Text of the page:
Bukidnon Lumad leaders, DENR sign MOA on foreign-funded project

MALAYBALAY CITY (MindaNews/09 August) — Leaders of indigenous peoples in Bukidnon signed a memorandum of agreement with the Department of Environment and Natural Resources for a foreign-funded watershed management project to ensure protection of their customs and traditions and to express their cooperation.

Datu Migketay Victorino Saway led tribal leaders in the signing during the launching Thursday of the P6.31-billion (US$154.1 million) Integrated Natural Resources and Environmental Management Project (INREMP), which covers Bukidnon and three other provinces in the Philippines.

Aside from Saway, 11 other tribal leaders acted as signatories for Bukidnon’s seven tribes. Datu Salimbangon Magdalino C. Pandian, the IP mandatory representative to the provincial board, was listed as chieftain of the Manobo tribe.

In an earlier press conference, DENR officials said the project aims to reduce and reverse degradation of watersheds in four river basins in the country.

The Upper Bukidnon River Basin covers six watersheds with a total land area of 479,871 hectares in 15 towns and three cities in Bukidnon and Misamis Oriental. Sixty-nine percent of the population in those areas are indigenous peoples, according to the DENR presentation to reporters.

Dr. Felix Mirasol, chief of DENR-Bukidnon, said that after eight consultative meetings with the indigenous peoples, their leaders demanded a “cultural impact assessment study” before the project may start.

In the launching, the DENR signed a total of seven memoranda of agreement, the rest with local government units concerned.

The MOA requires, among others, the formulation of an Indigenous Peoples’ Plan (IPP) “to ensure that implementation of the project will be in line with the principles and mandates of the Indigenous Communities Conserved Areas (ICCA).” The ICCA “promotes peace, empowerment and rights to self-determination among IPs.” The IPP is a requirement in the ADB Safeguard Policy for Indigenous Peoples.

The signatory tribal leaders, according to the MOA, must also create an IP advisory council from the seven tribes to provide guidance and mentoring on customary laws and practices. The council must also recommend “appropriate action, plan, and policy” to be adopted by the INREMP’s Project Policy Management Council, which will have one member from the indigenous peoples.

The advisory council will review and recommend approval of all project proposals affecting the IPs “in order to ensure that projects requested or initiated by the communities will be sensitive to the cultures and traditions of the indigenous peoples.”

The MOA also provides for compensation for Lumads “who may lose their social support systems or ways of life so that a project can proceed” the amount of which will be based on “mutually agreed” terms.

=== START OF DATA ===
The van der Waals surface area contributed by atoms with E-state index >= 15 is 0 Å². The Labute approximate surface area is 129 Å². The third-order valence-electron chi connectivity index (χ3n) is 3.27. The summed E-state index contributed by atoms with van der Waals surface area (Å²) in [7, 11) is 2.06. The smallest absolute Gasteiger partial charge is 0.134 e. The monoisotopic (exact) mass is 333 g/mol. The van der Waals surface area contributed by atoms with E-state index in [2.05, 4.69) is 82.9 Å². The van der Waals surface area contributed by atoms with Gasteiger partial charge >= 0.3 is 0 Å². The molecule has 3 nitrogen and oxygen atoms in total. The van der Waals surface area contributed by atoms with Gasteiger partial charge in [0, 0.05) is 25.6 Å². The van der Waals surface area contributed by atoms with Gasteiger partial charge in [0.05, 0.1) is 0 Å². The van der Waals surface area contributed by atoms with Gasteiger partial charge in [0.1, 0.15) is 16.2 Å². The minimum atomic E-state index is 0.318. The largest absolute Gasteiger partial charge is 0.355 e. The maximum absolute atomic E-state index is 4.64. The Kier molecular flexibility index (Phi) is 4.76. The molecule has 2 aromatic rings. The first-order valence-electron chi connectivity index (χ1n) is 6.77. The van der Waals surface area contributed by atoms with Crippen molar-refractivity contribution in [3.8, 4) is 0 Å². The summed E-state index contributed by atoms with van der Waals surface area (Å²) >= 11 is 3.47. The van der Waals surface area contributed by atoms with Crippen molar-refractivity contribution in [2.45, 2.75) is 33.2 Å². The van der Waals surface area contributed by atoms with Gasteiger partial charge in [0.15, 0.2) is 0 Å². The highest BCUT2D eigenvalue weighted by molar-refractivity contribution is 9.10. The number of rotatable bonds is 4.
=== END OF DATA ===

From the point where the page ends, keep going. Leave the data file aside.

It further states that the document will serve as “free and prior informed consent” of the seven tribes of Bukidnon.

But a source at the NCIP said they have to validate the MOA in the communities for it to be considered a valid FPIC process.

Section 33 of the NCIP’s Administrative Order No. 3 Series of 2012, cited that the NCIP chair “shall sign the MOA in behalf of the NCIP as Third Party”.

“For projects where the Regional Director is authorized by this Guidelines to issue the corresponding certification precondition, the MOA shall be signed by him/her in behalf of the NCIP as Third Party,” a copy of the guideline posted online said.

AO3 is the “Revised Guidelines on Free and Prior Informed Consent (FPIC) and Related Processes of 2012.”

No NCIP official was included in the MOA as signatory even if NCIP-10 regional director Roberto Almonte and NCIP commissioner Cosme M. Lambayon attended the signing.

Mirasol said the IPs committed to join the project and guide the implementers, “so they (implementers) will not go wayward in their implementation.”

The local government units likewise committed to give counterpart funds for the construction of roads, he added.

The signatories further agreed to the principles of mutual recognition and respect, sharing of information, transparency and truthfulness, cooperation and co-stewardship, mutual protection of all life, and mutual responsibility to help each other in times of need.

The DENR led the launching rites of the seven-year project at the Kaamulan Folk Arts Theatre in Malaybalay.

INREMP is funded by the Asian Develoment Bank, International Fund for Agricultural Development, Global Environment Fund Facility, Climate Change Fund, and the Philippine government.

The DENR cited that the project is community-based and will get support from other agencies.

Bukidnon will get about US$42.5 million of the US$154 million-fund for INREMP, while around US$21 million will go to Lake Lanao. The funds will be allocated to river basin and watershed planning, small holder institutional investments, capacity enhancement on river basin and watershed management, and project management and support services. (Walter I. Balane/MindaNews)